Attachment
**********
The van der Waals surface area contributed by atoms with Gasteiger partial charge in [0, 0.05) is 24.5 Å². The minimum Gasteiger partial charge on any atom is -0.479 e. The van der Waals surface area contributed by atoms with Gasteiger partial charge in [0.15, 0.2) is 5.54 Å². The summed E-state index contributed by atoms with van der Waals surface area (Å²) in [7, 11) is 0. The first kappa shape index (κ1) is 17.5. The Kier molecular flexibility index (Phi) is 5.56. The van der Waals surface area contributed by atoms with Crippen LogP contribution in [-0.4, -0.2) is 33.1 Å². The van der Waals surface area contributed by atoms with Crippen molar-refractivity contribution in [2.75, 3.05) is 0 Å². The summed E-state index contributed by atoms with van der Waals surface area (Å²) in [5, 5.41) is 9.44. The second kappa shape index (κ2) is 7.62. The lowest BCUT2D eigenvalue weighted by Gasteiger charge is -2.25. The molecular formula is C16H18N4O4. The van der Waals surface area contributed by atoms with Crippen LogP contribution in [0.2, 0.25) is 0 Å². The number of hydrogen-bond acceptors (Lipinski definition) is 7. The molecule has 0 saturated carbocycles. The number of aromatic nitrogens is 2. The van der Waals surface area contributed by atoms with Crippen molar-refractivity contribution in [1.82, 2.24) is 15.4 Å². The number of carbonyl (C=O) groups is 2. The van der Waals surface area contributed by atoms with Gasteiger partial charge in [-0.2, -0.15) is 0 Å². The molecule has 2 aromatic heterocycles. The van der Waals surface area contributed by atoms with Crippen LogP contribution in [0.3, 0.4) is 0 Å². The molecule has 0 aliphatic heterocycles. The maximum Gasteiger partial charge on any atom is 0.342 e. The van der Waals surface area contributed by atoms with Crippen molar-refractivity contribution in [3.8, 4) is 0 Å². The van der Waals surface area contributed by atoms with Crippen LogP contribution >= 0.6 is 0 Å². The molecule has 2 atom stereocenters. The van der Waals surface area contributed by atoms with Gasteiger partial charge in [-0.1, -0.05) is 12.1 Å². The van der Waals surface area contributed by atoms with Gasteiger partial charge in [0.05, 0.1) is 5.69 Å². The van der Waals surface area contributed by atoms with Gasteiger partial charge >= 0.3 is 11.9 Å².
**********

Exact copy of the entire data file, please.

The van der Waals surface area contributed by atoms with Gasteiger partial charge in [0, 0.05) is 24.5 Å². The minimum Gasteiger partial charge on any atom is -0.479 e. The van der Waals surface area contributed by atoms with Gasteiger partial charge in [0.15, 0.2) is 5.54 Å². The summed E-state index contributed by atoms with van der Waals surface area (Å²) in [7, 11) is 0. The first kappa shape index (κ1) is 17.5. The Kier molecular flexibility index (Phi) is 5.56. The van der Waals surface area contributed by atoms with Crippen LogP contribution in [-0.4, -0.2) is 33.1 Å². The van der Waals surface area contributed by atoms with Crippen molar-refractivity contribution in [2.75, 3.05) is 0 Å². The summed E-state index contributed by atoms with van der Waals surface area (Å²) in [5, 5.41) is 9.44. The second kappa shape index (κ2) is 7.62. The lowest BCUT2D eigenvalue weighted by Gasteiger charge is -2.25. The molecular formula is C16H18N4O4. The van der Waals surface area contributed by atoms with Crippen LogP contribution in [0.2, 0.25) is 0 Å². The number of hydrogen-bond acceptors (Lipinski definition) is 7. The molecule has 0 saturated carbocycles. The number of aromatic nitrogens is 2. The van der Waals surface area contributed by atoms with Crippen molar-refractivity contribution in [1.82, 2.24) is 15.4 Å². The number of carbonyl (C=O) groups is 2. The van der Waals surface area contributed by atoms with Gasteiger partial charge in [-0.2, -0.15) is 0 Å². The molecule has 2 aromatic heterocycles. The van der Waals surface area contributed by atoms with Crippen LogP contribution in [0.3, 0.4) is 0 Å². The molecule has 0 aliphatic heterocycles. The maximum Gasteiger partial charge on any atom is 0.342 e. The van der Waals surface area contributed by atoms with Crippen molar-refractivity contribution in [3.8, 4) is 0 Å². The van der Waals surface area contributed by atoms with Crippen LogP contribution >= 0.6 is 0 Å². The molecule has 2 atom stereocenters. The van der Waals surface area contributed by atoms with Gasteiger partial charge in [-0.1, -0.05) is 12.1 Å². The van der Waals surface area contributed by atoms with Gasteiger partial charge in [0.05, 0.1) is 5.69 Å². The van der Waals surface area contributed by atoms with Gasteiger partial charge >= 0.3 is 11.9 Å².